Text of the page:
UPDATE: GamePro is gone, and so is the link for the article. Sorry!
GamePro.com has posted my article from a recent print issue on The Psychology of Loot. The article aims to look at what psychology has to say about why gamers love loot and loot drops so much. Turns out it’s not so much the loot, or even the loot drop. What really gets us is the anticipation of the loot drop.
I asked the ever faithful Bobo the Quote Monkey to surprise me with an unexpected quote. Here’s what he brought back:
German born neuroscientist Wolfram Schultz was conducting research at the University of Fribourg in Switzerland on the relationship between the chemical dopamine and Parkinson’s disease when he almost accidentally started a line of research that can be used to explain gamers’ love of loot. Dopamine is a collection of just twenty two atoms that plays a huge role in regulating human decision making, particularly goal oriented behavior and the pursuit of pleasure. When we encounter something we like –say a patch of berries or a goretusk liver– our brain releases dopamine. Brain cells that are sensitive to that chemical go bananas when it’s present, which makes us feel good –maybe even euphoric.
Dopamine neurons in the brain also help us predict good things in life. Schultz and his colleagues discovered that presenting a lab monkey with a bit of fruit caused the creature’s dopamine neurons to light up. They also discovered that when they repeatedly preceded the treat with a light or a sound, the neurons would start to fire when the monkey saw the light or heard the sound, but then remain relatively inactive when the fruit showed up. The system they had discovered was, at its core, about anticipation and trying to predict rewards based on what was happening in the environment.
I have to say that not only do I like how this article turned out, it’s actually my favorite thing that I’ve written on the topic of the psychology of games in a while, even though it’s essentially an expansion of one of the first articles I wrote for this site. There are a few reasons for this. First, the GamePro article features the phrase “saucy pictures of lady monkeys.” Really, that’s enough right there. But second, it features some quotes from one of my favorite science writers: Jonah Lehrer. I just e-mailed him out of the blue asking if he’d like to give some comments on the subject for the article, and he was kind enough to oblige. Since I started doing this stuff I’ve been repeatedly and pleasantly surprised by how willing authors, academics, and game developers can be to write me back and help out. In fact, just recently I had a nice phone conversation with another one of my favorite science writers, Dan Ariely, who helped me formulate some of my thoughts on my latest article in progress, which deals with the psychological trickery behind Xbox Live Arcade’s Microsoft Points system. It’s weird, but I’m much more glad to have had the chances to talk to Lehrer, Ariely, and the various game developers than I would have ever been talking to some movie star or musician.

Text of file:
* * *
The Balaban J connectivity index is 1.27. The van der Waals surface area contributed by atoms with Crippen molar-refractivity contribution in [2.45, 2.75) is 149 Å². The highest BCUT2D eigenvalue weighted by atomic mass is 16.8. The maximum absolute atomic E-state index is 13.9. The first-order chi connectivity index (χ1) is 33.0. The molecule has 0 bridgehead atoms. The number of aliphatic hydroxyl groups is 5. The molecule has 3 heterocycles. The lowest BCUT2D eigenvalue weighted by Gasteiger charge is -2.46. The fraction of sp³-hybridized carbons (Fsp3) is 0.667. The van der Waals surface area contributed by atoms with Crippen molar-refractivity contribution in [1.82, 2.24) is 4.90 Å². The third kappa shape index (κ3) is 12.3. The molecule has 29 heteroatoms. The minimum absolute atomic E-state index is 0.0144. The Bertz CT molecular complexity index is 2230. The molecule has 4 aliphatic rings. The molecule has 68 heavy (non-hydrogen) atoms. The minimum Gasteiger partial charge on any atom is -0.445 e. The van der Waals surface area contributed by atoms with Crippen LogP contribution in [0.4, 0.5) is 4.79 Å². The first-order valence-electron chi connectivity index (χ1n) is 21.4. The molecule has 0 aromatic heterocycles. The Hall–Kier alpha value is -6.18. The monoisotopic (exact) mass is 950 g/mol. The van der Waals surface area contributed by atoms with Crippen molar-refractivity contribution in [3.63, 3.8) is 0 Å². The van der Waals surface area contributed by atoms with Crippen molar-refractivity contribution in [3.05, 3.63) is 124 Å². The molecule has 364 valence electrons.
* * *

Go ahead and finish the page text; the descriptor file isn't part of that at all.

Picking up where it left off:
At any rate, here’s the link to the article on the psychology of loot in case you missed it the first time. Enjoy and let me know in the comments what you think of it.
7 thoughts on “The Psychology of Loot”
More thrilled to talk to really intelligent people who are discovering the many ways we can all make the world a better place, instead of celebrities? Those guys are the REAL celebrities. Just look at the audience’s reaction following a TED Talk or its ilk. It’s no shame to go squee when you get to share skull time with really smart, dynamic people. I envy you!
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Yep, and interestingly it’s the same mistake I keep seeing places like MTV and Spike make when they try to cater to gamers. We have our own heroes. At least some of them must be camera ready.
Hey! nice blog!
I made a blog that explains the gaming history,how it all started and it goes until now, its very informative,
I hope you appreciate it.
I think this is one of the most interesting subjects in the psychology of gaming. A guy (forgot his name) did a videon TED about why gamers are so in love with “loot” and the tedious work required to earn it.
Awesome blog by the way, just came acrosss it!
I haven’t read your article yet, but offhand, I think you might be on to something here. If the pleasure of anticipating a loot becomes the reward per se as you point out, then it runs consistent with the incentive-sensitization theory of addiction which states almost the very same thing. It’s the anticipation, and not the pleasurable effects after, that gets a gamer going for more.
I have just read your articles in gamasutra and was redirected here. Congratulations on the blog, it is really interesting and well written, mixing humour with academic thoughts is greatly achieved.
I don’t think it is weird to feel more satisfaction talking to guys like Dan Ariely instead of a movie star, I would even go further stating that it would be weird otherwise!
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